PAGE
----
Modin was the Maple Leafs' third-round pick in 1994 and broke in two years later in Toronto, where we tried and failed to make "Freddy Mo" stick as a nickname. He was traded to the Lightning for future OT hero Cory Cross, and that's where he had what were easily his best NHL seasons. He scored 32 goals in 2000-01, and won the hardest shot contest after being named an all-star thanks to that short-lived "North America vs. The World" that caused so many weird picks. But his best year came in 2003-04, when he posted a career-best 57 points and then added 19 more in the playoffs to help the Lightning to their first Stanley Cup.
He played one more season in Tampa and was part of Sweden's gold medal team in 2006, before injuries and age slowed him down and he bounced around Columbus, Los Angeles, Atlanta and Calgary to close out this career. He'd retire in 2011, having played 898 NHL games while recording 232 goals. In a neat bit of trivia, the deadline day trade that sent him from Atlanta to Calgary would go down as the last one in Thrashers history.
But despite being a solid player who won a gold medal and a Stanley Cup, Modin never claimed much in the way of individual honors over the course of his career. Well, except for one: At the 2004 World Cup, he was named to the tournament all-star team. Despite playing just four games as part of a Team Sweden club that failed to even make the semifinals, Modin ended up leading the tournament in scoring with eight points.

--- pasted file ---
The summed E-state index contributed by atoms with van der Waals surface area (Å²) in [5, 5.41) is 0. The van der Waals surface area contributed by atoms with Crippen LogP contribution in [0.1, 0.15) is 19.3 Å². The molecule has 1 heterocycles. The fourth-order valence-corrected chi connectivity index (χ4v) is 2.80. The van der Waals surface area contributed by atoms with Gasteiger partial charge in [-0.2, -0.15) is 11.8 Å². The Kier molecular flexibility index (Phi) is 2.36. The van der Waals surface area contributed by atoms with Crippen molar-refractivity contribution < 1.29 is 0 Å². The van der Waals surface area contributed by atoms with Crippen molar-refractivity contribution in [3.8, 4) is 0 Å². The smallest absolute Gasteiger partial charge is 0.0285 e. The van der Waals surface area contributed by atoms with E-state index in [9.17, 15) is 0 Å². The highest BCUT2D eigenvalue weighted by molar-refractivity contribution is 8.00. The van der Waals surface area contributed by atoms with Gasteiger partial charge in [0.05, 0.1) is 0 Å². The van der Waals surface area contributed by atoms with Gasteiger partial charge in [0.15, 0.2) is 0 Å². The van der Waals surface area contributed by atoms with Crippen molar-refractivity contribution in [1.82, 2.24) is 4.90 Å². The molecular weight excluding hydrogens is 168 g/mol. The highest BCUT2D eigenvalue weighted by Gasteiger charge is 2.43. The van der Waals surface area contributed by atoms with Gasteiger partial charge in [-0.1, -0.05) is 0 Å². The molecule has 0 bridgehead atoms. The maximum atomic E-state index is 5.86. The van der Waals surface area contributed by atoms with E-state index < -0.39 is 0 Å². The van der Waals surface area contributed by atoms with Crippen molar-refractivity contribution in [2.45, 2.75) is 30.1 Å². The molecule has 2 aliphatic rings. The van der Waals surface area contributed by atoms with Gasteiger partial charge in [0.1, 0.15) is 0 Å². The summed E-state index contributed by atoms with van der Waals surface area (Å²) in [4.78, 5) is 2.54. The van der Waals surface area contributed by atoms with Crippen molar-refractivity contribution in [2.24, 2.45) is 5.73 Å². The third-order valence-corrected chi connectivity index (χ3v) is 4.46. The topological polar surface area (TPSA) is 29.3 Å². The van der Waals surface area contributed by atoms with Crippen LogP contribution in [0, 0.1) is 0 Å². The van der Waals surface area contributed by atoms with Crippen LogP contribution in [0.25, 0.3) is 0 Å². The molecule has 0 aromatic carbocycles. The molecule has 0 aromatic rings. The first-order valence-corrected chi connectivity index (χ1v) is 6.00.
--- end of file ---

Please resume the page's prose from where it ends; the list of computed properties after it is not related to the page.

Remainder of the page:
The other all-stars from that tournament: Martin Brodeur, Adam Foote, Kimmo Timonen, Vincent Lecavalier, and Saku Koivu. Chances are, only Brodeur will end up in the Hall of Fame. That might be worth remembering over the next few weeks—it's not always the legends who make the difference in these tournaments.
Outrage of the week
The issue: When asked how he'd react to someone pulling a Colin Kaepernick and remaining seated during the anthem, Team USA coach John Tortorella replied that he'd immediately bench any player who even tried it.
The outrage: (Sound of the internet exploding.)